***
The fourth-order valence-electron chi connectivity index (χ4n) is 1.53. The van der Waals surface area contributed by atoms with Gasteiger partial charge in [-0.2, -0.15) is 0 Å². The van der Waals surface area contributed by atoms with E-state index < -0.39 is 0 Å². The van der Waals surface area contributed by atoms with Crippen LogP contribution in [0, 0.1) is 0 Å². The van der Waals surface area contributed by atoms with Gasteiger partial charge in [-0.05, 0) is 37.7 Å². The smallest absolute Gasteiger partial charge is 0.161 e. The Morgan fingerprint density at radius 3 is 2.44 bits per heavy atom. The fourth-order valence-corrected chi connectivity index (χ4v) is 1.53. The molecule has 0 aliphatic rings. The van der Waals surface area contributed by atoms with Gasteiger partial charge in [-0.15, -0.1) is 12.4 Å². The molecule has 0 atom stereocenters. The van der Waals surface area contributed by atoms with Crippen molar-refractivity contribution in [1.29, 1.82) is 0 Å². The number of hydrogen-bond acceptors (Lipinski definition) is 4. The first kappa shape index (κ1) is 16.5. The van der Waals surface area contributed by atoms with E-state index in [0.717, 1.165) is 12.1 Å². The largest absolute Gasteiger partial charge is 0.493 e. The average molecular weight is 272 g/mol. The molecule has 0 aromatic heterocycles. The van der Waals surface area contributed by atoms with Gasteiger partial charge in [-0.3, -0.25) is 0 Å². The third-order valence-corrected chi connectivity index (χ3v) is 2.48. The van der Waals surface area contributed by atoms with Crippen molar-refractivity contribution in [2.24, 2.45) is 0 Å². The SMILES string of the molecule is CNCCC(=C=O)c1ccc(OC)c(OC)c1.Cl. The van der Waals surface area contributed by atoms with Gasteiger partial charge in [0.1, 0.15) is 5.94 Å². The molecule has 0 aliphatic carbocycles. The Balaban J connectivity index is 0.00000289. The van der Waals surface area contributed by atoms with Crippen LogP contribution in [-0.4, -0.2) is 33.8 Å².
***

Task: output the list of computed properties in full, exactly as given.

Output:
The fourth-order valence-electron chi connectivity index (χ4n) is 1.53. The van der Waals surface area contributed by atoms with Gasteiger partial charge in [-0.2, -0.15) is 0 Å². The van der Waals surface area contributed by atoms with E-state index < -0.39 is 0 Å². The van der Waals surface area contributed by atoms with Crippen LogP contribution in [0, 0.1) is 0 Å². The van der Waals surface area contributed by atoms with Gasteiger partial charge in [-0.05, 0) is 37.7 Å². The smallest absolute Gasteiger partial charge is 0.161 e. The Morgan fingerprint density at radius 3 is 2.44 bits per heavy atom. The fourth-order valence-corrected chi connectivity index (χ4v) is 1.53. The molecule has 0 aliphatic rings. The van der Waals surface area contributed by atoms with Gasteiger partial charge in [-0.15, -0.1) is 12.4 Å². The molecule has 0 atom stereocenters. The van der Waals surface area contributed by atoms with Crippen molar-refractivity contribution in [1.29, 1.82) is 0 Å². The number of hydrogen-bond acceptors (Lipinski definition) is 4. The first kappa shape index (κ1) is 16.5. The van der Waals surface area contributed by atoms with E-state index in [0.717, 1.165) is 12.1 Å². The largest absolute Gasteiger partial charge is 0.493 e. The average molecular weight is 272 g/mol. The molecule has 0 aromatic heterocycles. The van der Waals surface area contributed by atoms with Gasteiger partial charge in [-0.3, -0.25) is 0 Å². The third-order valence-corrected chi connectivity index (χ3v) is 2.48. The van der Waals surface area contributed by atoms with Crippen molar-refractivity contribution in [2.24, 2.45) is 0 Å². The SMILES string of the molecule is CNCCC(=C=O)c1ccc(OC)c(OC)c1.Cl. The van der Waals surface area contributed by atoms with Gasteiger partial charge in [0.1, 0.15) is 5.94 Å². The molecule has 0 aliphatic carbocycles. The Balaban J connectivity index is 0.00000289. The van der Waals surface area contributed by atoms with Crippen LogP contribution in [-0.4, -0.2) is 33.8 Å².